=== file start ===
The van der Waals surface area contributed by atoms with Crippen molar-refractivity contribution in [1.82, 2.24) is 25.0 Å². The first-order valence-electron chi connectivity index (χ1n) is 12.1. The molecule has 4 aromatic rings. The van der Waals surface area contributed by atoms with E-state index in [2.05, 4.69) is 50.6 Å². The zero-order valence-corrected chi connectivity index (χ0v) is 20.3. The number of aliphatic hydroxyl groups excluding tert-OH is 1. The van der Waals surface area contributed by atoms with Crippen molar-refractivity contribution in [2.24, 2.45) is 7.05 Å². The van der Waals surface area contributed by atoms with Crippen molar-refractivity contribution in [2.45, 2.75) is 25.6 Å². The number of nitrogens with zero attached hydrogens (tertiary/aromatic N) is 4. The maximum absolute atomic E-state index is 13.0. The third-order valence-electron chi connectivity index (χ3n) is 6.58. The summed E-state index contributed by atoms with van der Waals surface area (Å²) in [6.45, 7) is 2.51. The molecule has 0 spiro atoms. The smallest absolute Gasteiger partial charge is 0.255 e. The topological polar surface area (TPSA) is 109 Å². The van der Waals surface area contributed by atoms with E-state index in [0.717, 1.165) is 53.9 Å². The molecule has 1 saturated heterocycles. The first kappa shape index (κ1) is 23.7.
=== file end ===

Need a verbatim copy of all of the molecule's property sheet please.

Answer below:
The van der Waals surface area contributed by atoms with Crippen molar-refractivity contribution in [1.82, 2.24) is 25.0 Å². The first-order valence-electron chi connectivity index (χ1n) is 12.1. The molecule has 4 aromatic rings. The van der Waals surface area contributed by atoms with E-state index in [2.05, 4.69) is 50.6 Å². The zero-order valence-corrected chi connectivity index (χ0v) is 20.3. The number of aliphatic hydroxyl groups excluding tert-OH is 1. The van der Waals surface area contributed by atoms with Crippen molar-refractivity contribution in [2.24, 2.45) is 7.05 Å². The van der Waals surface area contributed by atoms with Crippen molar-refractivity contribution in [2.45, 2.75) is 25.6 Å². The number of nitrogens with zero attached hydrogens (tertiary/aromatic N) is 4. The maximum absolute atomic E-state index is 13.0. The third-order valence-electron chi connectivity index (χ3n) is 6.58. The summed E-state index contributed by atoms with van der Waals surface area (Å²) in [6.45, 7) is 2.51. The molecule has 0 spiro atoms. The smallest absolute Gasteiger partial charge is 0.255 e. The topological polar surface area (TPSA) is 109 Å². The van der Waals surface area contributed by atoms with E-state index in [0.717, 1.165) is 53.9 Å². The molecule has 1 saturated heterocycles. The first kappa shape index (κ1) is 23.7.